As Bezos committed to pursuing his venture, he was plagued by fears that it would fail. He told his parents that there was a 70% chance they would not get their seed money back. He was confident in the soundness of his idea, having rigorously analyzed the landscape and determined that books were the most viable products to sell online, but he was less sure that he had the knowledge to successfully execute on it. He realized that he could bolster his chances by securing access to a rich pool of tech talent and a wide array of books, so he relocated to Seattle—home of Microsoft and just a few hours’ drive from the largest book distributor in the United States. His fears drove him to work out key technical and logistical challenges in advance.

By contrast, Bill Gates had great confidence in his ability to execute on the idea that would become Microsoft, but he had to overcome two personal liabilities: introversion and a youthful appearance. So when he pitched his (yet to be written) software to the makers of the Altair kit computer—making the call from his Harvard dorm—he introduced himself as Paul Allen, his unofficial and two-years-older business partner. Gates knew that if the customer showed interest, the more outgoing and mature-looking Allen would take the meeting. Years later Allen told the Harvard Gazette, “I had my beard going and at least looked like an adult, while Bill still could pass for a high school sophomore.” Although Gates and Allen later fell out, Gates has said that entering into their partnership was the best business decision he ever made.

Once you’ve identified the source of your fears, you can seek information or partners to compensate for your shortcomings in terms of competence or credibility or both.

The Frustration of Setbacks

You’ve probably heard the adage about learning from failure. But as Indiana University’s Dean Shepherd has emphasized, the process is not automatic: It requires conscious effort and discipline. These steps can guide you.

Dissect your failure.

The trouble with failure, beyond the obvious, is that it generates negative emotions that impede learning: denial, anger, despair, and self-blame. Innovators are especially prone to those feelings because they identify so closely with their projects. To avoid that pitfall, start by dissecting your failure. Exactly what went wrong, and why? Which premises were false? Which ones held true?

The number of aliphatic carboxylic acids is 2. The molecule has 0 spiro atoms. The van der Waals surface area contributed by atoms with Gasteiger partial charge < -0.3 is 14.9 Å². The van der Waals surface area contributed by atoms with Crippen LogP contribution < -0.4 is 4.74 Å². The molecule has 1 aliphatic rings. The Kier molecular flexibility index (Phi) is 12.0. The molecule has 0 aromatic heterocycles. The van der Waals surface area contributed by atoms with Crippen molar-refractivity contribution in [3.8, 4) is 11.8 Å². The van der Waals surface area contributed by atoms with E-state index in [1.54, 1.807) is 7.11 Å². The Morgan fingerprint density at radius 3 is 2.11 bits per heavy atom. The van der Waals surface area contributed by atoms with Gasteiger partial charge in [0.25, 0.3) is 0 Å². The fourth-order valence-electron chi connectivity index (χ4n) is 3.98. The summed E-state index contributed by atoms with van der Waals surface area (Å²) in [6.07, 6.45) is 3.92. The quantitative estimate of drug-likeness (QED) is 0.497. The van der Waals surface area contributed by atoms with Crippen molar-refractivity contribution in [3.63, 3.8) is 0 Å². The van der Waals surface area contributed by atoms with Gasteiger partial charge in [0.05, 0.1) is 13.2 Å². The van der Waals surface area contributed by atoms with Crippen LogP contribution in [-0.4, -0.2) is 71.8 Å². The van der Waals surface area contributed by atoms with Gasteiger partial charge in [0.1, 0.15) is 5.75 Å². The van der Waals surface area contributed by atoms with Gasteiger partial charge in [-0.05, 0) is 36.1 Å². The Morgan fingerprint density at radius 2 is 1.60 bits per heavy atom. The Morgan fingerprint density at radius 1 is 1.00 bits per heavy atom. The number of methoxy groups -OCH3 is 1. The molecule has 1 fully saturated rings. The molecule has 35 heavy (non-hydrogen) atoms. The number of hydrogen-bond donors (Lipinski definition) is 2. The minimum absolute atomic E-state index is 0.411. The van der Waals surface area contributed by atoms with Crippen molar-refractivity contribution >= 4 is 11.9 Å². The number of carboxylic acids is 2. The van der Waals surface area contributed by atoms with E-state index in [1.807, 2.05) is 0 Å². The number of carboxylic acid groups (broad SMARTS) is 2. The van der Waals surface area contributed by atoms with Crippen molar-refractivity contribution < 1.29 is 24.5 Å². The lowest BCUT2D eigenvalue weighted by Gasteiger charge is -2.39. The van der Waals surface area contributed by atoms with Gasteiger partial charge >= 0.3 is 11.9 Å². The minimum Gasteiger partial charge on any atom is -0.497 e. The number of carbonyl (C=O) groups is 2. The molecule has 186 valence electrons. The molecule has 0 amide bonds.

Jimmy Wales was keenly frustrated in 2000 about the snail-like progress of his first online encyclopedia venture, Nupedia. He and his editor-in-chief, Larry Sanger, assumed that it “needed to be superacademic, or people wouldn’t trust it.” The entries were indeed on a par with academic publications—but so was the pace of production. “I spent about $250,000 getting the first 12 articles through the process,” Wales has said. Eventually he decided to investigate the problem by writing an entry himself. He realized that the peer-review system was incredibly cumbersome for his contributors, who were unpaid. At that moment Wales understood that his initial plan wouldn’t work. It was the first step in coming to terms with his disappointment and finding a path forward.

Face your grief head-on.

As an innovator, you’ll experience major letdowns, reversals, or rejections as threats to your dream and your ego. To deal with those deeply felt losses, our IMD colleague George Kohlrieser proposes a three-step process based on research with thousands of executives. It requires first bringing the grief to conscious awareness—putting a name to what you’re feeling and discussing it with family, friends, and others to make sense of it. That will help you take the next two steps: accepting and then letting go of the loss, and taking action in a new direction.

Shortly after Wales’s eye-opening experience with Nupedia, he and Sanger created a separate encyclopedia website powered by wiki software—technology that allows multiple people to work interactively on drafts. In just two weeks 600 entries came in. The contributors were not recognized authorities, and there was no way to control the quality of their submissions. “If I had tied my ego to the original design…I would have stopped,” Wales has said. But because he was already half-resigned to moving on from Nupedia, he was able to shift gears. And so Wikipedia was born.

Reframe rejection.